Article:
My life with God is enriched by prayers that Christians have written through the centuries. Here are a few of these prayers. They call us beyond the shallow dabbling in religion that serves primarily to ensure our own safety and prosperity, to a deep union with God and wholehearted consecration to his purposes.

By Benedict of Nursia (St. Benedict), 480-547, Italian, founder of the Benedictine monastic order.
When we visited Westminster Abbey two weeks ago, this prayer was available at the candle-lighting prayer station.

O gracious and holy Father,
give us wisdom to perceive you,
diligence to seek you,
patience to wait for you,
eyes to behold you,
a heart to meditate on you,
and a life to proclaim you;
through the power of the Spirit of Jesus Christ our Lord.

The following was composed by John Wesley, English evangelist and revivalist, 1703-1791.
It is the center piece of a Covenant Service that Wesley issued in 1780.

I am no longer my own, but yours.
Put me to what you will; rank me with whom you will; put me to doing, put me to suffering; let me be employed for you, or laid aside for you; exalted for you, or brought low for you; let me be full, let me be empty; let me have all things, let me have nothing.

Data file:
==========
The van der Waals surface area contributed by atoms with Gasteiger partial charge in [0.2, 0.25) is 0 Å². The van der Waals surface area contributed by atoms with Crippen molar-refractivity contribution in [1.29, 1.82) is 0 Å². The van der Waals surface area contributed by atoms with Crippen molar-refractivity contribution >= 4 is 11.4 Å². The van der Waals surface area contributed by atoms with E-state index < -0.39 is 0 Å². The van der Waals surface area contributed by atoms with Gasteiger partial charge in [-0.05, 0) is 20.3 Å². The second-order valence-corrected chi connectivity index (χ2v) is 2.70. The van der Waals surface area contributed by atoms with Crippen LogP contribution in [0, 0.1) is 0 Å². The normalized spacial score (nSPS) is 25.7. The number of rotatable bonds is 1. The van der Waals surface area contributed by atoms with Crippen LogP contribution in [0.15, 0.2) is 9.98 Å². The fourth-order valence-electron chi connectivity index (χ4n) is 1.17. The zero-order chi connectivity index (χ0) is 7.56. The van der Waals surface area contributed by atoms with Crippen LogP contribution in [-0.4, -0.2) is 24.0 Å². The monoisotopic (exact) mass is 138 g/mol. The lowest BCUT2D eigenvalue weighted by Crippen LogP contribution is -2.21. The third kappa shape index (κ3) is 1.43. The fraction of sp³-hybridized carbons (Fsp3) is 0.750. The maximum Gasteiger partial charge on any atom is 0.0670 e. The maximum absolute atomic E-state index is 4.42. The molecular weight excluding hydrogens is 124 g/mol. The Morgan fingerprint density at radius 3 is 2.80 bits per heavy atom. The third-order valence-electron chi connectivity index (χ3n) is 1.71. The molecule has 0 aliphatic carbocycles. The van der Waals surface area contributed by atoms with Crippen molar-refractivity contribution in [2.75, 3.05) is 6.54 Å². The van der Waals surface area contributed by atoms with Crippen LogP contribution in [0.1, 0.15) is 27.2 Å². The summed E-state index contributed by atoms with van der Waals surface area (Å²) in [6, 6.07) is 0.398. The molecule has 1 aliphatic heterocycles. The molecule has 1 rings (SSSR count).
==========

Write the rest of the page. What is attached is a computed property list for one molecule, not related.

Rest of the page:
I freely and wholeheartedly yield all things to your pleasure and disposal.
And now, glorious and blessed God, Father, Son and Holy Spirit, you are mine and I am yours. So be it.
And the covenant now made on earth, let it be ratified in heaven. Amen.

And one more prayer, this one by George Wallace Briggs, an Anglican clergyman and hymn writer who lived in England from 1875-1959.

O Holy Spirit, giver of light and life, impart to us thoughts higher than our own thoughts, and prayers better than our own prayers, and powers beyond our own powers, that we may spend and be spent in the ways of love and goodness, after the perfect image of our Lord Jesus Christ. Amen.

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